Sí, ya sé que este es un blog sobre música, y en concreto, sobre The Carpenters. Es tiempo sin embargo de mostrar públicamente mi apoyo a la gente que es discriminada, golpeada, encarcelada e incluso asesinada por su orientación sexual.
Tenéis todo mi apoyo y aprecio y espero que llegué el día en el que podamos decir que se ha logrado alcanzar la tolerancia y el respeto por parte de las más amplias capas de la sociedad, no sólo aquí en España, sino a nivel mundial.
Lógicamente, energúmenos y malas personas existirán siempre, y la aceptación total es muy difícil que se logre, pero se han dado grandes pasos en la dirección adecuada.
Aquí no os traigo ninguna canción, pero tengo que defender aquello en lo que honestamente creo. Es lo que estoy haciendo con esta entrada. Esto no va contra nadie. No va contra ningún Español, ni contra ninguna comunidad autónoma o institución del Estado.
Simplemente es un anhelo personal de conquista de libertades que creo sinceramente que a día de hoy en España no tenemos. El modelo hay que cambiarlo profundamente para conquistarlas.
Es lo que lleva años intentando hacer este movimiento social que cuenta con todo mi apoyo.
The Carpenters 'The Vinyl Collection'
To Be Released Worldwide
Pop/Rock Duo's Longstanding Influential
Legacy Celebrated in Full with Mastered for Vinyl 12-LP Vinyl Box Set
and Individual LP Releases on November 17
The Carpenters' The Vinyl
Collection box set includes all 12 albums replicated on 180-gram
black vinyl and housed in a stylish slipcase. Each album features
lovingly restored original packaging and related artwork. Mastered
for vinyl by Ron McMaster (The Beach Boys, Don McLean)
at Capitol Studios in Los Angeles, each album will also be
released individually. The box set does not include their two
This unprecedented box-set collection chronicles the runaway
success of the Carpenters' super-successful 14-year career, which
resulted in 11 studio albums and a greatest hits collection, The
Singles 1969 - 1973, that has been certified at seven-times platinum
and features such indelible chart-topping hits as "We've Only
Just Begun," "Top of the World," "Superstar,"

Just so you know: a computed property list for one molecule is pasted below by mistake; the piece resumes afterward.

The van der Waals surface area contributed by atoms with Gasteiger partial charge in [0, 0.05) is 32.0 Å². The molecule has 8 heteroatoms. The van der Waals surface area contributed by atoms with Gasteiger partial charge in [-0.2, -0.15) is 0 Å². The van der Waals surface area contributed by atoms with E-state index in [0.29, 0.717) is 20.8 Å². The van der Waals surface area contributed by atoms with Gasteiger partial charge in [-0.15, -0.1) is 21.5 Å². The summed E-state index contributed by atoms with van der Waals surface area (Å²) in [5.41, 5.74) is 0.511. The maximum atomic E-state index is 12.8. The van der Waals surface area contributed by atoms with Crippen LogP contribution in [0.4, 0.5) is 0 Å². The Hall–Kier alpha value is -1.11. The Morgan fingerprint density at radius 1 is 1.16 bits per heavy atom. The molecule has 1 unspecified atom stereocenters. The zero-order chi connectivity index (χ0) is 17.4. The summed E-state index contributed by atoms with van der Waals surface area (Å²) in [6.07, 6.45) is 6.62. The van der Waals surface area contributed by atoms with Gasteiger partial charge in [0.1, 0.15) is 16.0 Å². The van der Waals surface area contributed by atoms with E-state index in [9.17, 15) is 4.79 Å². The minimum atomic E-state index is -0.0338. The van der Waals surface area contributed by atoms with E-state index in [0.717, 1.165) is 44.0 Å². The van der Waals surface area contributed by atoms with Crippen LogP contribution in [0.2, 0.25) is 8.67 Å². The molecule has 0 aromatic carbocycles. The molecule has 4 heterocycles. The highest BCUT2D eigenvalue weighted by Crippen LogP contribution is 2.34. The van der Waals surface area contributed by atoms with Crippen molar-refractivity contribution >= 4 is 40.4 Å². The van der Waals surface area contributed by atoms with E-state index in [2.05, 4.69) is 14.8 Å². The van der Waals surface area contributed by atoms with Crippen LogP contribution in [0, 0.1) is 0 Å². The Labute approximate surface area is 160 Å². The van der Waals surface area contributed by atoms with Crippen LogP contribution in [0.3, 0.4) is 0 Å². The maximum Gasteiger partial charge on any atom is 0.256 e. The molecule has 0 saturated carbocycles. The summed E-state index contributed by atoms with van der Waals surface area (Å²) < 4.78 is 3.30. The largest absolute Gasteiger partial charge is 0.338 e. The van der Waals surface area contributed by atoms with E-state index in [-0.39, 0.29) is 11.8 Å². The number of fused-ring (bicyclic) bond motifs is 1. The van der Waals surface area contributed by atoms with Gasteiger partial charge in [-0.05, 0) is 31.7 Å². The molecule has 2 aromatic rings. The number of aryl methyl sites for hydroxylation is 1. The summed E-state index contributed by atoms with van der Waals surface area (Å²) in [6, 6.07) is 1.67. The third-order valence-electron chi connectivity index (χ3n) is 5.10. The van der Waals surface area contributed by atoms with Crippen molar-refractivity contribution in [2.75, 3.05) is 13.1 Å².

"Rainy Days and Mondays," "Goodbye to Love,"
"Yesterday Once More," "It's Going to Take Some Time,"
"Sing," "For All We Know," "Hurting Each
Other," and "(They Long to Be) Close to You."
The Carpenters – vocalist/drummer Karen and her older brother,
pianist/composer/arranger Richard – are one of the most successful
sibling duos in pop/rock history, having garnered over 100 million
album and singles sales to date. Their unique blend of smooth vocal
harmonies and classically influenced pop arrangements frequently
vaulted them to the top of the charts, resulting in three No. 1
singles and five No. 2 singles on the Billboard Hot 100 and
a dozen Top 10 singles overall, not to mention an astonishing 15 No.
1s on the Adult Contemporary chart.
Karen and Richard have more than earned their superstar standing
as one of the world's most popular and bestselling duos of all time,
and their influence as songwriters, performers, and composers spans
multiple generations and genres. The Carpenters have long elicited
critical praise as well as numerous accolades from their
contemporaries, from such notable artists as Paul
McCartney, Gwen Stefani, Michael Jackson, and Beyoncé.
Showing the scope of their reach, the 1994 If I Were a
Carpenter tribute album showcased entries from alternative-rock
icons ranging from Sonic Youth ("Superstar"), Shonen Knife
("Top of the World"), The Cranberries ("(They Long to
Be) Close to You"), Sheryl Crow("Solitaire"),
and Matthew Sweet ("Let Me Be the One"), to name
but a few.
The Carpenters were nominated for numerous GRAMMY Awards®
throughout their storied career, and they won three of them: Best New
Artist (1970), Best Contemporary Vocal Performance by a Duo, Group or
Chorus for "(They Long to Be) Close to You" (1970), and
Best Pop Vocal Performance for a Duo or Group for Carpenters (1971).
Two of their most cherished songs have also been inducted in the
GRAMMY® Hall of Fame: "(They Long to Be) Close to You" and
"We've Only Just Begun." Following Karen's untimely death
in 1983, the Carpenters received a well-deserved star on the
Hollywood Walk of Fame.
No matter what your walk of life is, the Carpenters have a song that